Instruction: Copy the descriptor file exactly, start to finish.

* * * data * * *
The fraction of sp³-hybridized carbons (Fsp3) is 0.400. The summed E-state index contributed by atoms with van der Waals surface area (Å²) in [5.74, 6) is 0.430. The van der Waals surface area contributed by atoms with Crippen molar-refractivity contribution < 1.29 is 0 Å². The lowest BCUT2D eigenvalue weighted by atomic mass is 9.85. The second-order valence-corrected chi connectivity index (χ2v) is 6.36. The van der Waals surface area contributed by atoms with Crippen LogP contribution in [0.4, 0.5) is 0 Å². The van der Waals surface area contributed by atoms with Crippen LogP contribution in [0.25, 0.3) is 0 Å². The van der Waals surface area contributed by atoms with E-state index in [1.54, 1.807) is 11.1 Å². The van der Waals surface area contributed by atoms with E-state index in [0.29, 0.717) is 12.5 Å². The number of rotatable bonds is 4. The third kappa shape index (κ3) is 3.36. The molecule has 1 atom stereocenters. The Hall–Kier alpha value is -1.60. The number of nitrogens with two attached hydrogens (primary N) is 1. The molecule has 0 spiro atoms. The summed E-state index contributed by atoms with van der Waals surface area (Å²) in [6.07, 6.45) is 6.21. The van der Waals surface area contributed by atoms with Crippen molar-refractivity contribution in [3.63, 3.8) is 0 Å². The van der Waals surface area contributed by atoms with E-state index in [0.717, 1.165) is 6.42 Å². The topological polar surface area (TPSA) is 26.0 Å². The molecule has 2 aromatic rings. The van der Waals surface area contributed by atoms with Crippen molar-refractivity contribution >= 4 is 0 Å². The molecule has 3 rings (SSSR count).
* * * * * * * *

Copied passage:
The fraction of sp³-hybridized carbons (Fsp3) is 0.400. The summed E-state index contributed by atoms with van der Waals surface area (Å²) in [5.74, 6) is 0.430. The van der Waals surface area contributed by atoms with Crippen molar-refractivity contribution < 1.29 is 0 Å². The lowest BCUT2D eigenvalue weighted by atomic mass is 9.85. The second-order valence-corrected chi connectivity index (χ2v) is 6.36. The van der Waals surface area contributed by atoms with Crippen LogP contribution in [0.4, 0.5) is 0 Å². The van der Waals surface area contributed by atoms with Crippen LogP contribution in [0.25, 0.3) is 0 Å². The van der Waals surface area contributed by atoms with E-state index in [1.54, 1.807) is 11.1 Å². The van der Waals surface area contributed by atoms with E-state index in [0.29, 0.717) is 12.5 Å². The number of rotatable bonds is 4. The third kappa shape index (κ3) is 3.36. The molecule has 1 atom stereocenters. The Hall–Kier alpha value is -1.60. The number of nitrogens with two attached hydrogens (primary N) is 1. The molecule has 0 spiro atoms. The summed E-state index contributed by atoms with van der Waals surface area (Å²) in [6.07, 6.45) is 6.21. The van der Waals surface area contributed by atoms with Crippen molar-refractivity contribution in [3.63, 3.8) is 0 Å². The van der Waals surface area contributed by atoms with E-state index in [0.717, 1.165) is 6.42 Å². The topological polar surface area (TPSA) is 26.0 Å². The molecule has 2 aromatic rings. The van der Waals surface area contributed by atoms with Crippen molar-refractivity contribution >= 4 is 0 Å². The molecule has 3 rings (SSSR count).